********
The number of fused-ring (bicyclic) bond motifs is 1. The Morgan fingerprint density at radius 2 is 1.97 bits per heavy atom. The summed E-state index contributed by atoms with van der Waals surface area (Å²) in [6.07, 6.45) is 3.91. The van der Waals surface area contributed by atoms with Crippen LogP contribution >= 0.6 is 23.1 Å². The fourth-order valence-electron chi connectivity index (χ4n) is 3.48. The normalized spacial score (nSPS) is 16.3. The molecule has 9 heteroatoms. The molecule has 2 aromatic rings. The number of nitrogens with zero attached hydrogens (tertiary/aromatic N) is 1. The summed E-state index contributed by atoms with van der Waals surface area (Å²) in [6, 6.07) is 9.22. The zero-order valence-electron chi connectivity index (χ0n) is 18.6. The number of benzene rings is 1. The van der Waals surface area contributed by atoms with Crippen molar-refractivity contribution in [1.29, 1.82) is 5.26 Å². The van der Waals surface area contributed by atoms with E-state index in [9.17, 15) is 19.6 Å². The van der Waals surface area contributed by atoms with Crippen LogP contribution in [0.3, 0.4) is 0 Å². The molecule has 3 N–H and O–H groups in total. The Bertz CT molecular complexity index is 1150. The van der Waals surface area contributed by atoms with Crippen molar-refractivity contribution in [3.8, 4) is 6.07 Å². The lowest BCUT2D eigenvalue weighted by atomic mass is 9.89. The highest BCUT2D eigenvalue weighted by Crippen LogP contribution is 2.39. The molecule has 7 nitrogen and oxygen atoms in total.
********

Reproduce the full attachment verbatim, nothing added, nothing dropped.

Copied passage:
The number of fused-ring (bicyclic) bond motifs is 1. The Morgan fingerprint density at radius 2 is 1.97 bits per heavy atom. The summed E-state index contributed by atoms with van der Waals surface area (Å²) in [6.07, 6.45) is 3.91. The van der Waals surface area contributed by atoms with Crippen LogP contribution >= 0.6 is 23.1 Å². The fourth-order valence-electron chi connectivity index (χ4n) is 3.48. The normalized spacial score (nSPS) is 16.3. The molecule has 9 heteroatoms. The molecule has 2 aromatic rings. The number of nitrogens with zero attached hydrogens (tertiary/aromatic N) is 1. The summed E-state index contributed by atoms with van der Waals surface area (Å²) in [6, 6.07) is 9.22. The zero-order valence-electron chi connectivity index (χ0n) is 18.6. The number of benzene rings is 1. The van der Waals surface area contributed by atoms with Crippen molar-refractivity contribution in [1.29, 1.82) is 5.26 Å². The van der Waals surface area contributed by atoms with E-state index in [9.17, 15) is 19.6 Å². The van der Waals surface area contributed by atoms with Crippen LogP contribution in [0.3, 0.4) is 0 Å². The molecule has 3 N–H and O–H groups in total. The Bertz CT molecular complexity index is 1150. The van der Waals surface area contributed by atoms with Crippen molar-refractivity contribution in [3.8, 4) is 6.07 Å². The lowest BCUT2D eigenvalue weighted by atomic mass is 9.89. The highest BCUT2D eigenvalue weighted by Crippen LogP contribution is 2.39. The molecule has 7 nitrogen and oxygen atoms in total.